18. Over the 28-year history of the Berlin Wall, 287 people perished trying to cross it. How many people have died in the last four years trying to cross the border between Arizona and Mexico? At least 1,268 people have died along the border of Arizona and Mexico since 2004. The Arizona Daily Star keeps track of the reported deaths along the state border, and it reports 214 died in 2004; 241 in 2005, 216 in 2006, 237 in 2007, and 116 as of July 31, 2008. These numbers do not include deaths along the California or Texas borders. The Border Patrol reported that 400 people died in fiscal 2206-2007, while 453 died in 2004-2005 and 494 died in 2004-2005. [Source: The Associated Press, November 8, 2007.]
  19. India is ranked second in the world in gun ownership with four guns per 100 people. China is third with third firearms per 100 people. Which country is first and how widespread is gun ownership? The US is first in gun ownership worldwide with 90 guns for every 100 citizens. Laura MacInnis, “US most armed country with 90 guns per 100 people.” [Reuters, August 28, 2007.]
  20. What country leads the world in the incarceration of its citizens? The US jails 751 inmates per 100,000 people, the highest rate in the world. Russia is second with 627 per 100,000. England’s rate is 151, Germany’s is 88 and Japan’s is 63. The US has 2.3 million people behind bars, more than any country in the world. [Adam Liptak, "Inmate Count in US Dwarfs Other Nations'" New York Times, April 23, 2008.]

This quiz is used with permission from Bill Quigley. Check out his entire article and his other perspectives at Truthout.org .


Bill Quigley is a human rights lawyer and law professor at Loyola University New Orleans. He can be reached at quigley77@gmail.com .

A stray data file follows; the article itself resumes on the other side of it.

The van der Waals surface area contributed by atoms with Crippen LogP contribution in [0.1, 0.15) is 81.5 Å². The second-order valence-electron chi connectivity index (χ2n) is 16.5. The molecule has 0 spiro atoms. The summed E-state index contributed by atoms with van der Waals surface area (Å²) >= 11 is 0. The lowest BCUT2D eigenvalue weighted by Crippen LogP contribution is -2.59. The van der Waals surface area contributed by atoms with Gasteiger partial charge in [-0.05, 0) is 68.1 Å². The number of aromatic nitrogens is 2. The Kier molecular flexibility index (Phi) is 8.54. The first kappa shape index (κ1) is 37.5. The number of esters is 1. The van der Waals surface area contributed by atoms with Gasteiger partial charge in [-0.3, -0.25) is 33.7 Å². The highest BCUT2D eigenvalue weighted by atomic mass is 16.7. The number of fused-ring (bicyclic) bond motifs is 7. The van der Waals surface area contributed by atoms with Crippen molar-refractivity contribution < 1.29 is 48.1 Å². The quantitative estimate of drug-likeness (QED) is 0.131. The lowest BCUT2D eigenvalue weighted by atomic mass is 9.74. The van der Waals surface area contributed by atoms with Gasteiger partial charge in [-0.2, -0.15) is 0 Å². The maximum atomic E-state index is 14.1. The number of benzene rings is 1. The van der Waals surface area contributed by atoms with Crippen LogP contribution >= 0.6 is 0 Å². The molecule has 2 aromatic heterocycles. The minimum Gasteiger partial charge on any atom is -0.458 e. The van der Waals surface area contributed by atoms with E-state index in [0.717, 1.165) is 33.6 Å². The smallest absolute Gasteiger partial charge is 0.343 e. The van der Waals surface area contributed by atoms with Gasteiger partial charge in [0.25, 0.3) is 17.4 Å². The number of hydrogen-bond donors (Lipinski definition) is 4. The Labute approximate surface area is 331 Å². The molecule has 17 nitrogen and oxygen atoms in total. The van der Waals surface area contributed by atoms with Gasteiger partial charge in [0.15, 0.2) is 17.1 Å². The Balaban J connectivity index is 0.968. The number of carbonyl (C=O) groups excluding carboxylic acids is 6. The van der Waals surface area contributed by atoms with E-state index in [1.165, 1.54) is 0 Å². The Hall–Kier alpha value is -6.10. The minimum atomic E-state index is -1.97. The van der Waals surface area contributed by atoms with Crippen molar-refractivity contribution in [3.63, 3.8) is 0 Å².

Also check out Defining “Social Justice” at Reach and Teach.

35 Colleges with a Strong Concern for Social Justice and Service-Learning

(Ref: Making a Difference Colleges by Miriam Weinstein)

  1. Antioch College (Yellow Springs, Ohio)
  2. Beloit College (Beloit, Wisconsin)
  3. Berea College (Berea, Kentucky)
  4. Brown University (Providence, Rhode Island)
  5. Bryn Mawr College (Bryn Mawr, Pennsylvania)
  6. California University of Pennsylvania (California, Pennsylvania)
  7. Carleton College (Northfield, Minnesota)
  8. Center for Global Education (a program of Augsburg College, MI)
  9. Clark University (Worcester, MA)
  10. College of Environmental Science & Forestry State University of NY (Syracuse, NY)
  11. Connecticut College (New London, Connecticut)
  12. Cornell University School of Labor & Industrial Relations (Ithaca, NY)
  13. Earlham College (Richmond, Indiana)
  14. Eastern Mennonite U (Harrisonburg, Virginia)
  15. Eugene Lang College – New School University (NY, NY)
  16. Evergreen State College (Olympia, WA)
  17. Friends World Program (Southampton, NY)
  18. Goshen College (Goshen, Indiana)
  19. Grinnell College (Grinnell, Iowa)
  20. Hampshire College (Amherst, MA)
  21. Hendrix College (Conway, Arkansas)
  22. Lewis and Clark College (Portland, Oregon)
  23. Manchester College (Manchester, Indiana)
  24. Menno Simons College (Winnepeg, Canada)
  25. Naropa University (Boulder, Colorado)
  26. Oberlin College (Oberlin, Ohio)
  27. Olivet College (Olivet, Michigan)
  28. Pitzer College (Claremont, California)
  29. St. Olaf College (Northfield, Minnesota)
  30. Seattle University (Seattle, Washington)
  31. Stanford University (Stanford, California)
  32. Swarthmore College (Swarthmore, PA)
  33. Tufts University (Medford, MA)
  34. Woodbury College (Montpelier, VT)
  35. Yale University (New Haven, Connecticut)

(You ask, “What is Social Justice?” Check out Reach and Teach’s Defining “Social Justice”)